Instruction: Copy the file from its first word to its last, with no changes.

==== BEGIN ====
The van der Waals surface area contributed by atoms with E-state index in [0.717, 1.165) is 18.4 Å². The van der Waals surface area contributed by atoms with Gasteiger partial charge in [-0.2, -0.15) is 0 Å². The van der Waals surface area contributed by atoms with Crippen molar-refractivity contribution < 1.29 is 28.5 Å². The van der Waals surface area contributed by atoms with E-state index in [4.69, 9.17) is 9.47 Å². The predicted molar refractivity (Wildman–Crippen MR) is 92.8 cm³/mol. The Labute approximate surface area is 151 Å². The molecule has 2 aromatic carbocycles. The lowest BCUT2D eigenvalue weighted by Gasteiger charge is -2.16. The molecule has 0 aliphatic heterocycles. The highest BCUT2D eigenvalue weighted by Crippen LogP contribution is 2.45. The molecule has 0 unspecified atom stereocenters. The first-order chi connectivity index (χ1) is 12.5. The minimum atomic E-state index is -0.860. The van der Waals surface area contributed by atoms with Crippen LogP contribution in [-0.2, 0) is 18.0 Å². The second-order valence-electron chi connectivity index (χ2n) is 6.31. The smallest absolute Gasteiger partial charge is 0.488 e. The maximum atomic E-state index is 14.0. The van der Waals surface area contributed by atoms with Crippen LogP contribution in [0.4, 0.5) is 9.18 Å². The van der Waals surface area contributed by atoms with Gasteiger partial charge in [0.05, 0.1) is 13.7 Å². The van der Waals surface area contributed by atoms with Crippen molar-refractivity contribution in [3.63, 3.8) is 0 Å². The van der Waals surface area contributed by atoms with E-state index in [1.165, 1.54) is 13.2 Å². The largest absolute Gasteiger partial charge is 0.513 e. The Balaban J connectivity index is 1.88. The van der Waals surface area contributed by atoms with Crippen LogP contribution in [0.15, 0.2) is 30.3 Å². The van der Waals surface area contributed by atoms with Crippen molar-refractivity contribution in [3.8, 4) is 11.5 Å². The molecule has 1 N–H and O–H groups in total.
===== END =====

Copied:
The van der Waals surface area contributed by atoms with E-state index in [0.717, 1.165) is 18.4 Å². The van der Waals surface area contributed by atoms with Gasteiger partial charge in [-0.2, -0.15) is 0 Å². The van der Waals surface area contributed by atoms with Crippen molar-refractivity contribution < 1.29 is 28.5 Å². The van der Waals surface area contributed by atoms with E-state index in [4.69, 9.17) is 9.47 Å². The predicted molar refractivity (Wildman–Crippen MR) is 92.8 cm³/mol. The Labute approximate surface area is 151 Å². The molecule has 2 aromatic carbocycles. The lowest BCUT2D eigenvalue weighted by Gasteiger charge is -2.16. The molecule has 0 aliphatic heterocycles. The highest BCUT2D eigenvalue weighted by Crippen LogP contribution is 2.45. The molecule has 0 unspecified atom stereocenters. The first-order chi connectivity index (χ1) is 12.5. The minimum atomic E-state index is -0.860. The van der Waals surface area contributed by atoms with Crippen LogP contribution in [-0.2, 0) is 18.0 Å². The second-order valence-electron chi connectivity index (χ2n) is 6.31. The smallest absolute Gasteiger partial charge is 0.488 e. The maximum atomic E-state index is 14.0. The van der Waals surface area contributed by atoms with Crippen LogP contribution in [0.4, 0.5) is 9.18 Å². The van der Waals surface area contributed by atoms with Gasteiger partial charge in [0.05, 0.1) is 13.7 Å². The van der Waals surface area contributed by atoms with Crippen molar-refractivity contribution in [3.63, 3.8) is 0 Å². The van der Waals surface area contributed by atoms with E-state index in [1.165, 1.54) is 13.2 Å². The largest absolute Gasteiger partial charge is 0.513 e. The Balaban J connectivity index is 1.88. The van der Waals surface area contributed by atoms with Crippen LogP contribution in [0.15, 0.2) is 30.3 Å². The van der Waals surface area contributed by atoms with Crippen molar-refractivity contribution in [3.8, 4) is 11.5 Å². The molecule has 1 N–H and O–H groups in total.